Rainwater Delivers His Final Lecture at Harvard

Professor of Sociology Retires after 23 Years; Best Known for Work on Plight of Urban Poor

Champagne and applause capped off Professor of Sociology Lee Rainwater's last lecture at Harvard, held in William James Hall yesterday.

Rainwater, best known for his in vestigations into the plight of the urban poor, is retiring after 23 years in the Sociology Department.

"He's done classic works on the culture of poverty and the nature of the American stratification system," said Professor of Sociology James A. Davis, who delivered the champagne along with other senior department members.

"He's done a lot for Harvard," said Jessica A. Downie '95, a Sociology concentrator in Rainwater's fall class. "He's had some really interesting effects on the way people think about poverty, the direction the country could go."

This fall, Rainwater co-taught Sociology 166, "Poverty and the American Underclass," with Visiting Professor of Sociology Christopher Winship, who was once a graduate research assistant with Rainwater at Harvard and will teach the class alone next fall.


"Lee has always tried to keep the literature read on the cutting edge," Winship said. "I'll try to continue that."

While Rainwater's research of the 1960s focused on the culture of poverty in the United States, his most recent work has aimed to compare poverty data and social policy initiatives from different nations, said Professor of Education and Social Structure Nathan Glazer. "His own orientation has been that we [in the U.S.] tend to place the level of poverty really too low," he said.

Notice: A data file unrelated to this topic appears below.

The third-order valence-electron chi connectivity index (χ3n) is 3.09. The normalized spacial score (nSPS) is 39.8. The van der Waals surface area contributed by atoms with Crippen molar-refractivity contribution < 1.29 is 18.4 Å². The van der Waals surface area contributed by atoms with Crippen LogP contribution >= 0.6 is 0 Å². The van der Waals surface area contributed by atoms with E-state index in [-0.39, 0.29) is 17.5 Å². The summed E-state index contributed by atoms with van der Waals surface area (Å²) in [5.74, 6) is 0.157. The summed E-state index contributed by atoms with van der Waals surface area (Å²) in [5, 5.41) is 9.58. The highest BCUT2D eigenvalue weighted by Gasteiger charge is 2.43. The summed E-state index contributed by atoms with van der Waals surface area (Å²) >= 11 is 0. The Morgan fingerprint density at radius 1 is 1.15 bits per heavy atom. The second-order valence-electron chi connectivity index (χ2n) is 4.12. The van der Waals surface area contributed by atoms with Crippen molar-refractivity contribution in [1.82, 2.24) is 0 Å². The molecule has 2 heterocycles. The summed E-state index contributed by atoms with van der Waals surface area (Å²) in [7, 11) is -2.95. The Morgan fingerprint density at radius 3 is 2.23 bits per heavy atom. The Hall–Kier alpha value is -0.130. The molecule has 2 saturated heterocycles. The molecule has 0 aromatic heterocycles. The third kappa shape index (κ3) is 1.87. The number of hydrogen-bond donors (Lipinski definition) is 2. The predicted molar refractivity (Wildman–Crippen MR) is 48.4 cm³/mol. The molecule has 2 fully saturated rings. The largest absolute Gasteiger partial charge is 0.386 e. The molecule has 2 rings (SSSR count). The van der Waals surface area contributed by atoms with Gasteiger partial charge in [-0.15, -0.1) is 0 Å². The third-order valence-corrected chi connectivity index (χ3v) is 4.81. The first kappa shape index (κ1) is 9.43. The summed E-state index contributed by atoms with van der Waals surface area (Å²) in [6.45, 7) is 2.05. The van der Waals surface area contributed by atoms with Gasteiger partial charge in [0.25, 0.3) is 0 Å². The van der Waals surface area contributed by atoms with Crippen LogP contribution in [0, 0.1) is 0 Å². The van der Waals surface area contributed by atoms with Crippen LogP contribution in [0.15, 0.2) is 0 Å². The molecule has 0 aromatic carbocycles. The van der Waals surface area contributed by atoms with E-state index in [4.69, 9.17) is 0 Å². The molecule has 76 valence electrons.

"His research has been important in explaining why we don't use income redistribution policy as much as other countries do to bring up the incomes of the lowest income strata," Glazer said.

Rainwater's research in Europe and the U.S. will continue at or above its current pace, said Professor of Sociology Peter V. Marsden, the department's current chair. Since 1983, Rainwater has been research director of the Luxembourg Income Study.

"He's been one of the leading American scholars on issues of policy," said Marsden. "We regret losing a senior colleague."

Toby N. Romer '94, a Social Studiesconcentrator in Rainwater's fall class, called thecourse "an excellent introduction to poverty andthe problems of urban America, with lots of reallyinteresting guest lecturers."

Rainwater's previous positions include a 1987to 1988 Guggenheim Fellowship, and a 1983 to 1984German Marshall Fellowship.

Rainwater could not be reached for commentyesterday

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